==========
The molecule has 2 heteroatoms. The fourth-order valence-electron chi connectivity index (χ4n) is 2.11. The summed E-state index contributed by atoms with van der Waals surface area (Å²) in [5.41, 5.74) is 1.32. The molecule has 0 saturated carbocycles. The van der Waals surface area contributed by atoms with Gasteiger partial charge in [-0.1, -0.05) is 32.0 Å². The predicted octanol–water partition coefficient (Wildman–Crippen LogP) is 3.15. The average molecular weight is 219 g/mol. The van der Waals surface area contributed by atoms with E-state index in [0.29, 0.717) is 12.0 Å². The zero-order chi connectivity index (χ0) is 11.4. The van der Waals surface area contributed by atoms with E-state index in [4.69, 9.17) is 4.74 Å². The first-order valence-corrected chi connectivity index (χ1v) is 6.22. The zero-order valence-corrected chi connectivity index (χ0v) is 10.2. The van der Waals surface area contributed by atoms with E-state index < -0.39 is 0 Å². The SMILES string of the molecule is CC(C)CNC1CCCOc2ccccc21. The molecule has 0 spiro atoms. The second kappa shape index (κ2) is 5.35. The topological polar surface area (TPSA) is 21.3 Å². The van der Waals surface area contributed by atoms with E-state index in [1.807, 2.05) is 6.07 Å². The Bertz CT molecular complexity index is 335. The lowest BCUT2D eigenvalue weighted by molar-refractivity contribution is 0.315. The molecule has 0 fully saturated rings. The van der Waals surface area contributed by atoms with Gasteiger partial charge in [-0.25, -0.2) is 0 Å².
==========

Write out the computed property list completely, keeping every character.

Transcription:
The molecule has 2 heteroatoms. The fourth-order valence-electron chi connectivity index (χ4n) is 2.11. The summed E-state index contributed by atoms with van der Waals surface area (Å²) in [5.41, 5.74) is 1.32. The molecule has 0 saturated carbocycles. The van der Waals surface area contributed by atoms with Gasteiger partial charge in [-0.1, -0.05) is 32.0 Å². The predicted octanol–water partition coefficient (Wildman–Crippen LogP) is 3.15. The average molecular weight is 219 g/mol. The van der Waals surface area contributed by atoms with E-state index in [0.29, 0.717) is 12.0 Å². The zero-order chi connectivity index (χ0) is 11.4. The van der Waals surface area contributed by atoms with E-state index in [4.69, 9.17) is 4.74 Å². The first-order valence-corrected chi connectivity index (χ1v) is 6.22. The zero-order valence-corrected chi connectivity index (χ0v) is 10.2. The van der Waals surface area contributed by atoms with E-state index < -0.39 is 0 Å². The SMILES string of the molecule is CC(C)CNC1CCCOc2ccccc21. The molecule has 0 spiro atoms. The second kappa shape index (κ2) is 5.35. The topological polar surface area (TPSA) is 21.3 Å². The van der Waals surface area contributed by atoms with E-state index in [1.807, 2.05) is 6.07 Å². The Bertz CT molecular complexity index is 335. The lowest BCUT2D eigenvalue weighted by molar-refractivity contribution is 0.315. The molecule has 0 fully saturated rings. The van der Waals surface area contributed by atoms with Gasteiger partial charge in [-0.25, -0.2) is 0 Å².